You’ve resolved to find a new job. You’ve sent resumes. Done interviews. But sometimes you just don’t land the job. Hearing “no” from potential employers can affect you mentally, psychological, even physically. But keep your chin up: You can deal with the rejection and the setbacks. There are ways to cope, reframe the disappointment, and learn from the experience.
I was speaking recently with a student in the thick of the job search. He was frustrated that he was hearing “no” so often, but I urged him to instead look at each rejection as one step closer to getting that “yes.”
Here are some tips:
Don’t Take Rejection Personally
If you don’t get a “yes,” mentally reframe it in a positive way. Instead of feeling hopeless, embarrassed or frustrated, consider the possibilities that you didn’t hear back because the company decided not to fill the position. Or maybe that position wouldn’t have been the right job for you. Don’t assume you blew the interview. Try to keep a positive mental perspective.
Get Comfortable With ‘No’
Kids will keep asking for things no matter how many times they hear a “no.” Adult job-seekers should take a page from those children The average job seeker is rejected by 24 decision-makers before he or she gets the “yes,” according to research from career coach and author Orville Pierson. Staying resilient throughout the job-search process means getting comfortable with rejections. In my teaching, I challenge my MBA students to get comfortable hearing “no” by assigning them to ask people questions that will get them rejected at least 10 times — things like going into a restaurant and asking for free food, or asking a police officer if they could drive the cruiser. My students hear a lot more than just “no.” They hear alternatives and excuses. But the goal is to get them comfortable with “no” and the excitement of getting a “yes.”
Reflect on Your Interviews
The training and development literature suggests that reflection can help fuel deeper learning and insight by looking at situations through a different lens. Don’t just take a rejection as the cue to send out another resume. Take a hard look at why you aren’t getting the results you want and break down the process into steps to better understand where things went wrong. Ask yourself: How am I opening? What’s happening during the conversation? What kind of messages am I conveying verbally and nonverbally? Am I asking three to five smart questions that convey I’m intellectually curious and will add value to the organization? Am I asking questions to learn about the interviewer? Am I closing too strong? That is, am I coming across as too boastful and slick, or perhaps too eager or desperate? If you can pinpoint the downfalls in your approach, you can correct them. Don’t oversell yourself and be sure you’re walking the fine line between confidence and arrogance. Prepare great interview responses that connect your experiences with the organization’s mission and values, and never miss an opportunity to ask meaningful questions.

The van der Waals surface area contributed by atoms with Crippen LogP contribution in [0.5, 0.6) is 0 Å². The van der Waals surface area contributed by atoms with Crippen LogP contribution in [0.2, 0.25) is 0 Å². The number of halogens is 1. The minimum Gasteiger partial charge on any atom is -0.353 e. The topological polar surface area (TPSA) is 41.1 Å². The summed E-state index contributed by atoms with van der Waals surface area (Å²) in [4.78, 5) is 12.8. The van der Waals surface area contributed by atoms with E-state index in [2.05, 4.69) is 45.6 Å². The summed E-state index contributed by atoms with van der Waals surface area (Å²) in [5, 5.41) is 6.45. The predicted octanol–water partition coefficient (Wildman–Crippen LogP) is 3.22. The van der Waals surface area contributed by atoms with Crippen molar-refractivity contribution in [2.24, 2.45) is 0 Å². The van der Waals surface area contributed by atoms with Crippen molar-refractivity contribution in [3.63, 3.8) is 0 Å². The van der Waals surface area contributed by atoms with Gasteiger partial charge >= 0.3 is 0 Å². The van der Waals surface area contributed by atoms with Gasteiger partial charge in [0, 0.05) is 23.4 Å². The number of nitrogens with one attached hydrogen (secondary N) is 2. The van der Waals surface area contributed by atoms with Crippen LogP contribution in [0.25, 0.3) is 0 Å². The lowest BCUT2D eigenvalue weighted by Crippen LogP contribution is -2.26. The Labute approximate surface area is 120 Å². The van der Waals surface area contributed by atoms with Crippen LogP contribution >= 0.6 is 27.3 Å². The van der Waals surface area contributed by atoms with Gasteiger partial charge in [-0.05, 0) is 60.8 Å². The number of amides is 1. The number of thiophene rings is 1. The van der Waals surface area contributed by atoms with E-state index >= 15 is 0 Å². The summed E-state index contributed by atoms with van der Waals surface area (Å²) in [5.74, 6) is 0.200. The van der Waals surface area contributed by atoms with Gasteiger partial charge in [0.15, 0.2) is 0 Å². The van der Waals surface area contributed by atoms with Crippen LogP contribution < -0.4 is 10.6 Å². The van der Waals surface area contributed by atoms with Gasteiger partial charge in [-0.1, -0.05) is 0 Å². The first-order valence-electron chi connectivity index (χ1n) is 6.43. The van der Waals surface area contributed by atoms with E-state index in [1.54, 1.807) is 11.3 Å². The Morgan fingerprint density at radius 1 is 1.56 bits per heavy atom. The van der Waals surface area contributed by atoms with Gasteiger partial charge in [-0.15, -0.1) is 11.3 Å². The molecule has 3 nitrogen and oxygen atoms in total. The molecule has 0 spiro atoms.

Ask for Feedback
When you don’t get a call back, ask your interviews for feedback on why. Though some organizations have policies against providing the information, it doesn’t hurt to ask. The responses can be invaluable when applied to your next interview.
You don’t want to sound too scripted or rehearsed in the actual interview, but you also don’t want to stumble over your words. Recruit a friend, family member or colleague to practice your interview skills. Find others in the job-search process. Seek out groups for building confidence and leadership presence, such as joining Toastmasters International or a local improv theatre. Or just get out the iPhone and record yourself answering job interview questions. Watch it back to critique your responses and your delivery. Are you stories memorable? Do they clearly, passionately and confidently convey your value? Are you responses concise and well-organized?
Revise Your Approach
If you’re not getting calls when you send our your resume, assess whether your skills and experience are aligned with the positions where you are applying. Spend time vetting your skills with specific positions and tailor your resume and cover letters for each application. You have to do your homework. This is even more important for job transitioners or those coming back to work after taking a long break.
Expand your job search by exploring “career ecosystems” (potential jobs with suppliers and vendors, relevant trade associations, etc.). Set aside time for networking, conducting informational interviews, and creating new relationships. Along the way, keep in mind this mantra: “If you ask for a job, you’ll get advice, and if you ask for advice you’ll get a job.”
Jeffrey Kudisch is co-founder and principal partner of Personnel Assessment Systems, a human resource consulting firm.